Q. Now that summer is approaching and the pandemic is hopefully nearing the end, I have a few hiking and camping trips planned. Is there a product you recommend to keep the insects away?
A. We covered this topic so many years ago so it is a great idea to review it once again.
First and foremost, be sure to have the appropriate attire for your hike since being clad in a bikini or other swimwear will obviously give the “biters” much more flesh to target. Instead, wear long socks, long pants that can be tightened at the ankle (or tuck your pants into your socks), a long sleeved shirt and a sun hat. The less exposed skin the better (this is also important given the increasing incidence of lyme disease that we are experiencing here in Ontario). However when you are deep in the woods enjoying nature, the mosquitos can quickly dampen the mood even if you are dressed properly.
Many of you might be very familiar with DEET (N,N-Diethyl-meta-toluamide) products as they have been around for decades. DEET has been proven to be very effective and safe, if used properly. Adults and children 12 and up, can use up to 30% DEET whereas children aged 2 to 12 years can use DEET to a maximum strength of 10%. Both of the age groups can apply/use these products up to three times daily. For those aged 6 months to 2 years, they are also limited to a 10% DEET product however they are limited to only 1 application per day. Babies less than 6 months old are to avoid DEET products and the parents/caregivers are to rely on the use of mosquito netting over strollers and cribs.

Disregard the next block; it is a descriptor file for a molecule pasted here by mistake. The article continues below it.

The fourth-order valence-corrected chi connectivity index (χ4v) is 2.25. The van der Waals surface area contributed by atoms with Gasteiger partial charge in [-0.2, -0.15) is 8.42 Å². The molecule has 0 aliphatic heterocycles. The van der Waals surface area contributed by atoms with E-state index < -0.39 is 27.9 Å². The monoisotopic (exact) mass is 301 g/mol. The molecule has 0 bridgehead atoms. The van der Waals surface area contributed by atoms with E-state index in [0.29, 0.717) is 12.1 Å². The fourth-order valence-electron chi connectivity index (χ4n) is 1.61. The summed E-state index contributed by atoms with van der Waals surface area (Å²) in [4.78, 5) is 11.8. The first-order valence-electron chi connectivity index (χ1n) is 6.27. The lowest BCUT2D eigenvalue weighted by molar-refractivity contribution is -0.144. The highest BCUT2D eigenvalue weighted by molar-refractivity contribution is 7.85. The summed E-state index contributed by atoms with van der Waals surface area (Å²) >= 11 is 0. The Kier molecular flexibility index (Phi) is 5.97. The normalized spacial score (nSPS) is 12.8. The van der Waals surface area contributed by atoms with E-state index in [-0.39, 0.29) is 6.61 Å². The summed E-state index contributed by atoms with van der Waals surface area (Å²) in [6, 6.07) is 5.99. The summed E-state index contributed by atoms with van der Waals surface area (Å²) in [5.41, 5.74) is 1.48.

The protection you can expect from DEET against mosquitos, black flies and ticks depends on the strength applied;
10% = up to 4.5 hours
20% = up to 6.5 hours
30% = up to 8 hours
Many people complain about the odour associated with DEET repellents as well as the oily/greasy feeling it leaves on the body. Not only that, it has been known to damage some clothing fabrics which can be quite a nuisance. On a more serious nature, DEET has been associated with toxic encephalopathy which is a brain dysfunction caused by toxic exposure to a substance, in this case DEET. This is more associated with prolonged or excessive use or accidental ingestion and can be prevented by adhering to the appropriate dosage stated above, applying in a well-ventilated area, washing the skin and clothing afterwards and keeping the product away from children.
For those looking for alternatives to DEET repellents, there are other options. Repellents containing Icaridin have been available for many years and are generally known to be as effective as DEET products. Icaridin 20% can be used for adults as well as children 6 months of age and older. As with DEET repellents, the protection depends on the strength of the product being applied;
- 20% = up to 8 hours against ticks & black flies and up to 7 hours against mosquitos
- 10% = up to 7 hours against ticks & black flies and up to 5 hours against mosquitos